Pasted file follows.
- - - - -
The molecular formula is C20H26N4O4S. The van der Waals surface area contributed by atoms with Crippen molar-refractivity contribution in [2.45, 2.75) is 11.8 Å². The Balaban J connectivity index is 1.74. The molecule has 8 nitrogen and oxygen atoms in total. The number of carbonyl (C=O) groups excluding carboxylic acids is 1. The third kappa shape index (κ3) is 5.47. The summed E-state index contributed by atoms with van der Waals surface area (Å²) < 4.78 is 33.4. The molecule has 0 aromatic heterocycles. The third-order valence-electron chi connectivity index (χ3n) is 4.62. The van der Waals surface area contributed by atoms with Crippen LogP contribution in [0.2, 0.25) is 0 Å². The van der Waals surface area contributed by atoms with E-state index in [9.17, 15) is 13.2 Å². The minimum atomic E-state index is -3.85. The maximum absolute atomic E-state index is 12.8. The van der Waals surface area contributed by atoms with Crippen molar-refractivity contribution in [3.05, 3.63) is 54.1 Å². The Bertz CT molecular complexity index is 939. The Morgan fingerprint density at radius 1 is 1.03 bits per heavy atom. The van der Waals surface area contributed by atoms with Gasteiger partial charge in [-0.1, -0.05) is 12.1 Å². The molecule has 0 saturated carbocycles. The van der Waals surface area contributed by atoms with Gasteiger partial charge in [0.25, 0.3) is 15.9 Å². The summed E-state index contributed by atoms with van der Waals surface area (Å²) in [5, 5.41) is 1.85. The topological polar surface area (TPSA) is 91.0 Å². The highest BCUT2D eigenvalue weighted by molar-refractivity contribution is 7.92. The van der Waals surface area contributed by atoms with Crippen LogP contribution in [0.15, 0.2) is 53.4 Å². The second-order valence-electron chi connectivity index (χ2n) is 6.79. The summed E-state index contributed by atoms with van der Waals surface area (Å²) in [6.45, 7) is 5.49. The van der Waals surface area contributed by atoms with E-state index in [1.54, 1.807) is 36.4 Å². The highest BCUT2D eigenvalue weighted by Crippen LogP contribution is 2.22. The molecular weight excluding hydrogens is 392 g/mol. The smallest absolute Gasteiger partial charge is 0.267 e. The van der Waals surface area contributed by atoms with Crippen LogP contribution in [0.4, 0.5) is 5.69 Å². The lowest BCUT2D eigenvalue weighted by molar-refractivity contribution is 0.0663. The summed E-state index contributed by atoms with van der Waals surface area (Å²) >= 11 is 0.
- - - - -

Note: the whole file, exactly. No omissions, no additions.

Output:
The molecular formula is C20H26N4O4S. The van der Waals surface area contributed by atoms with Crippen molar-refractivity contribution in [2.45, 2.75) is 11.8 Å². The Balaban J connectivity index is 1.74. The molecule has 8 nitrogen and oxygen atoms in total. The number of carbonyl (C=O) groups excluding carboxylic acids is 1. The third kappa shape index (κ3) is 5.47. The summed E-state index contributed by atoms with van der Waals surface area (Å²) < 4.78 is 33.4. The molecule has 0 aromatic heterocycles. The third-order valence-electron chi connectivity index (χ3n) is 4.62. The van der Waals surface area contributed by atoms with Crippen LogP contribution in [0.2, 0.25) is 0 Å². The van der Waals surface area contributed by atoms with E-state index in [9.17, 15) is 13.2 Å². The minimum atomic E-state index is -3.85. The maximum absolute atomic E-state index is 12.8. The van der Waals surface area contributed by atoms with Crippen molar-refractivity contribution in [3.05, 3.63) is 54.1 Å². The Bertz CT molecular complexity index is 939. The Morgan fingerprint density at radius 1 is 1.03 bits per heavy atom. The van der Waals surface area contributed by atoms with Gasteiger partial charge in [-0.1, -0.05) is 12.1 Å². The molecule has 0 saturated carbocycles. The van der Waals surface area contributed by atoms with Gasteiger partial charge in [0.25, 0.3) is 15.9 Å². The summed E-state index contributed by atoms with van der Waals surface area (Å²) in [5, 5.41) is 1.85. The topological polar surface area (TPSA) is 91.0 Å². The highest BCUT2D eigenvalue weighted by molar-refractivity contribution is 7.92. The van der Waals surface area contributed by atoms with Crippen LogP contribution in [0.15, 0.2) is 53.4 Å². The second-order valence-electron chi connectivity index (χ2n) is 6.79. The summed E-state index contributed by atoms with van der Waals surface area (Å²) in [6.45, 7) is 5.49. The van der Waals surface area contributed by atoms with E-state index in [1.54, 1.807) is 36.4 Å². The highest BCUT2D eigenvalue weighted by Crippen LogP contribution is 2.22. The molecular weight excluding hydrogens is 392 g/mol. The smallest absolute Gasteiger partial charge is 0.267 e. The van der Waals surface area contributed by atoms with Crippen LogP contribution in [0.4, 0.5) is 5.69 Å². The lowest BCUT2D eigenvalue weighted by molar-refractivity contribution is 0.0663. The summed E-state index contributed by atoms with van der Waals surface area (Å²) >= 11 is 0.